UK jets shadow Russian bombers
Thursday, September 6, 2007
Four F3 Tornado fighter jets were launched by the United Kingdom's Royal Air Force to intercept Russian military planes. The eight Russian jets were flying in airspace patrolled by Nato, officials from the UK claimed. The long-range bombers were initially followed by Norwegian F16 jets, after Russia's recent decision to reinstate Cold War-style long-range patrols.
14 strategic bombers were flying on long-range patrol, according to Russia's Defence Ministry. They also confirmed that none had approached a foreign state and had been shadowed by aircraft from Nato countries.
The Ministry of Defence in the United Kingdom released a statement that the Russian Tupolev Tu-95 Bear aircraft, flying in four loosed pairs, were tracked by Norwegian aircraft before entering Nato airspace on Thursday morning. The UK currently holds responsibility for the Nato airspace, and launched four F3 Tornados from RAF Leeming in North Yorkshire, UK, to identify the bombers. The bombers eventually left the Nato zone, under tracking by UK aircraft and RAF radar in Northumberland.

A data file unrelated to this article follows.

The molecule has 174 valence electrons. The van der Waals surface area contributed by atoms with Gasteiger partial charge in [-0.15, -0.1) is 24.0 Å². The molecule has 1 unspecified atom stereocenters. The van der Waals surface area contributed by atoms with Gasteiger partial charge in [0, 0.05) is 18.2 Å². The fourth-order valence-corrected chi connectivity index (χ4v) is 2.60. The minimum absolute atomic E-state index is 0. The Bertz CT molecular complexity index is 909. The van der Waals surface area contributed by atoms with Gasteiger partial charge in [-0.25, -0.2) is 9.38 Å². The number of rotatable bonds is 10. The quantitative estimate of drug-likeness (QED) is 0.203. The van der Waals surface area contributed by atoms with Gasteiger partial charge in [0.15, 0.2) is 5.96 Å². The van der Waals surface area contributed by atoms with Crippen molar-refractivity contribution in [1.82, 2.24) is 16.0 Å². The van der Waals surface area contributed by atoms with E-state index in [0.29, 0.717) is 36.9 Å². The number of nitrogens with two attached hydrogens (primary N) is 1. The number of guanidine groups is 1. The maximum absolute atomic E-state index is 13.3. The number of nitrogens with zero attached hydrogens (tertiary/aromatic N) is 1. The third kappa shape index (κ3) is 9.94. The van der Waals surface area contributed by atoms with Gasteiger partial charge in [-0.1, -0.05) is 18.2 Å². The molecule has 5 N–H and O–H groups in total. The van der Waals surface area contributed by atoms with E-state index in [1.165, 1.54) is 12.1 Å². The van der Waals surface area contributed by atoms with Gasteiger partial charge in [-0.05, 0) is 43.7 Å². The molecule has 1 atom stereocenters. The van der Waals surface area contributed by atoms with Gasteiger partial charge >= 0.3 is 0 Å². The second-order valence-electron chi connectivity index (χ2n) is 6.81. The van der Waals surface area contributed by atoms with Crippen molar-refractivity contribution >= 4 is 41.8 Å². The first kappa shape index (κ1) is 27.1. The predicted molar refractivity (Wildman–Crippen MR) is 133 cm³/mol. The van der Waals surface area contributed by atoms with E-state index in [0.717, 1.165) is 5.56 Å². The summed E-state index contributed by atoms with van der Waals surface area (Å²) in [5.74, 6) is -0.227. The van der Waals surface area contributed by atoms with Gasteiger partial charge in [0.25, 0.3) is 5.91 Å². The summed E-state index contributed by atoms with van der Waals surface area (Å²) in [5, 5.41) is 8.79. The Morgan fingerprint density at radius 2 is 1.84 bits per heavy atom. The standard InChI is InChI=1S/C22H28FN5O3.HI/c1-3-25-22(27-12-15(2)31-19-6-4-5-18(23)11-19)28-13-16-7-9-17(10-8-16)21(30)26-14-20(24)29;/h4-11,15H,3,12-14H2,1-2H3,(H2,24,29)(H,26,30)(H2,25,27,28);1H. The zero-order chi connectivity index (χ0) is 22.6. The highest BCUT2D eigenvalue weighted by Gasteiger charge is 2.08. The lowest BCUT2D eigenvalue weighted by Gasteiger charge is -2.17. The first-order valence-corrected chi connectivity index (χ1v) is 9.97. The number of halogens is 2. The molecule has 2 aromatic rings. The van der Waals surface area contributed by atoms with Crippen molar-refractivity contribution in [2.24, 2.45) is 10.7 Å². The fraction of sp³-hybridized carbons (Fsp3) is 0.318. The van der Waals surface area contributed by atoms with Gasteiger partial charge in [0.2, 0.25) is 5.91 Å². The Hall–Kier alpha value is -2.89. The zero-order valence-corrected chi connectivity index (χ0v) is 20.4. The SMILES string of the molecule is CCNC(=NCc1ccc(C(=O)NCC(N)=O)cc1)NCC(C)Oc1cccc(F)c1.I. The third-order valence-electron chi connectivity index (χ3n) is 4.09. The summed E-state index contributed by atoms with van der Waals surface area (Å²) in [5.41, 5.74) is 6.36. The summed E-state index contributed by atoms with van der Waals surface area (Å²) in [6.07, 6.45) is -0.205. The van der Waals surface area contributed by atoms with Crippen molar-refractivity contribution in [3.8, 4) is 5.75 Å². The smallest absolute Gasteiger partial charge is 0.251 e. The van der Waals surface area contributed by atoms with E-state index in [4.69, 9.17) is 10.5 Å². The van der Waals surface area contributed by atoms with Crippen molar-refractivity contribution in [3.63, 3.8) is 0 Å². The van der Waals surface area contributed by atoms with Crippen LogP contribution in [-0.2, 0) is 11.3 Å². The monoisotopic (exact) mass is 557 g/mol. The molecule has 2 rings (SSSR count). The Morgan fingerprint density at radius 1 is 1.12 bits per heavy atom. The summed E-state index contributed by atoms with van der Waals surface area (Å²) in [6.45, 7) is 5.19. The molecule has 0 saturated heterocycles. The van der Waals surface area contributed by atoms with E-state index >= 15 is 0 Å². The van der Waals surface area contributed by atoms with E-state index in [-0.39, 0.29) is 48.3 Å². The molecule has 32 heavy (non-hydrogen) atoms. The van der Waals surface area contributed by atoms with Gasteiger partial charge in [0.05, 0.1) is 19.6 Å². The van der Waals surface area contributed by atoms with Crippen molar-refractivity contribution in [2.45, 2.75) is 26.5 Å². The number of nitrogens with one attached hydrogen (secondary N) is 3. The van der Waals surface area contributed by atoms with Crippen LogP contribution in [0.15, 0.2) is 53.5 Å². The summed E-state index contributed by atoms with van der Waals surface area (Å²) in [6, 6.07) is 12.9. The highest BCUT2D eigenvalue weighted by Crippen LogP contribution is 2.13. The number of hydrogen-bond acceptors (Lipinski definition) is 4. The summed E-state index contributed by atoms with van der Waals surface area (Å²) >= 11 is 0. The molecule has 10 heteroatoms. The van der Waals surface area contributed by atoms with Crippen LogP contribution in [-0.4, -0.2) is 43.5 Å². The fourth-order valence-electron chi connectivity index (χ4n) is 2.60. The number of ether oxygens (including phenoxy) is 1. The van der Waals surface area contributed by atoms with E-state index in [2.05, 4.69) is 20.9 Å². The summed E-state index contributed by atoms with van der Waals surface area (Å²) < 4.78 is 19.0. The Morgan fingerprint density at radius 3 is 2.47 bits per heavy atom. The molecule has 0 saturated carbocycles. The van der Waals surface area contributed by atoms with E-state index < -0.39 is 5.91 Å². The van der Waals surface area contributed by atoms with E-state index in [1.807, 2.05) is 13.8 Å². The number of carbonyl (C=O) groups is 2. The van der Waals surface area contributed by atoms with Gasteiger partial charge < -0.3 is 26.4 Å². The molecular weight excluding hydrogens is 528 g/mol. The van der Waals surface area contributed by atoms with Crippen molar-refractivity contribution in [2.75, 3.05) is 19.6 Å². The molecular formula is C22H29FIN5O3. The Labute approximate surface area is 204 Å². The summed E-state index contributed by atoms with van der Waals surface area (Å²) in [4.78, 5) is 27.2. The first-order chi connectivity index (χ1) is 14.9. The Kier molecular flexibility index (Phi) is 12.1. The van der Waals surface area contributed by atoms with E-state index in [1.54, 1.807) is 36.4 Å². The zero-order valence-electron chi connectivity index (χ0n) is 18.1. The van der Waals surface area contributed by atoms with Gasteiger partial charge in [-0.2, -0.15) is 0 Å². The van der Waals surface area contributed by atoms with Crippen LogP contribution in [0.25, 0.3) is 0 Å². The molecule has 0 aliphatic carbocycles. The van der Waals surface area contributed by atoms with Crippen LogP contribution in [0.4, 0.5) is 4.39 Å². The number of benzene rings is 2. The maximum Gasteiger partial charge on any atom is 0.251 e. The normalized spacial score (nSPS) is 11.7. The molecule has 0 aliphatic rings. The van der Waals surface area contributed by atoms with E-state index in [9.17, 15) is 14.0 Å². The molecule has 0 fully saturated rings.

An MoD spokesman confirmed that Russia was entitled to its long-range patrols, adding 'The motivation behind any Russian military activity is a matter for the Russian government.' Lt Col John Inge Oegland, spokesman for the Norwegian armed forces, said there had been several similar incidents in recent months, but that the Russian flights were not causing alarm in Norway.
Relations between Britain and Russia have worsened recently, particularly after Russia's refusal to allow the extradition of a former KGB bodyguard suspected of murdering emigre Alexander Litvinenko in London last year. Relations with Russia would "continue as normal outside the unresolved extradition request", a UK Foreign Office spokesman said.
- "UK jets shadow Russian bombers" — , September 6, 2007
- "British jets 'scrambled' to intercept Russian bombers" — , September 6, 2007